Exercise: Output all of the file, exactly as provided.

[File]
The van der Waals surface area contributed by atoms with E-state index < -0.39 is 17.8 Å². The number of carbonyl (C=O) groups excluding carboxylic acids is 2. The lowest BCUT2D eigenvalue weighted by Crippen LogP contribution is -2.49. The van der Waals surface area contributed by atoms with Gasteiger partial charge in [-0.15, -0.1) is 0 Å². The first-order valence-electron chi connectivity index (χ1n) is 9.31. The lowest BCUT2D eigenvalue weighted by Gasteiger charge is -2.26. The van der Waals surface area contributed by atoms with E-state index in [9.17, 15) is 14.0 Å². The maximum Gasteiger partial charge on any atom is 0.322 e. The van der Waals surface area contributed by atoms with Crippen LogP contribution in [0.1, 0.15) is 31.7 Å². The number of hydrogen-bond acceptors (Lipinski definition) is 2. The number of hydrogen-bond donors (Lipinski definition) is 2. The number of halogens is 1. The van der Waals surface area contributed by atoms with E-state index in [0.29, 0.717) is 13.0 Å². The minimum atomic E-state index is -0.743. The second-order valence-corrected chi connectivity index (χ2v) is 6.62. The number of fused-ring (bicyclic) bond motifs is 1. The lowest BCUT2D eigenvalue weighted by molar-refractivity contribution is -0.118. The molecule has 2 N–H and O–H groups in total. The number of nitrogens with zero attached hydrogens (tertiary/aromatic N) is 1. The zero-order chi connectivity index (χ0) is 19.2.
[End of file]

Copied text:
The van der Waals surface area contributed by atoms with E-state index < -0.39 is 17.8 Å². The number of carbonyl (C=O) groups excluding carboxylic acids is 2. The lowest BCUT2D eigenvalue weighted by Crippen LogP contribution is -2.49. The van der Waals surface area contributed by atoms with Gasteiger partial charge in [-0.15, -0.1) is 0 Å². The first-order valence-electron chi connectivity index (χ1n) is 9.31. The lowest BCUT2D eigenvalue weighted by Gasteiger charge is -2.26. The van der Waals surface area contributed by atoms with E-state index in [9.17, 15) is 14.0 Å². The maximum Gasteiger partial charge on any atom is 0.322 e. The van der Waals surface area contributed by atoms with Crippen LogP contribution in [0.1, 0.15) is 31.7 Å². The number of hydrogen-bond acceptors (Lipinski definition) is 2. The number of hydrogen-bond donors (Lipinski definition) is 2. The number of halogens is 1. The van der Waals surface area contributed by atoms with E-state index in [0.29, 0.717) is 13.0 Å². The minimum atomic E-state index is -0.743. The second-order valence-corrected chi connectivity index (χ2v) is 6.62. The number of fused-ring (bicyclic) bond motifs is 1. The lowest BCUT2D eigenvalue weighted by molar-refractivity contribution is -0.118. The molecule has 2 N–H and O–H groups in total. The number of nitrogens with zero attached hydrogens (tertiary/aromatic N) is 1. The zero-order chi connectivity index (χ0) is 19.2.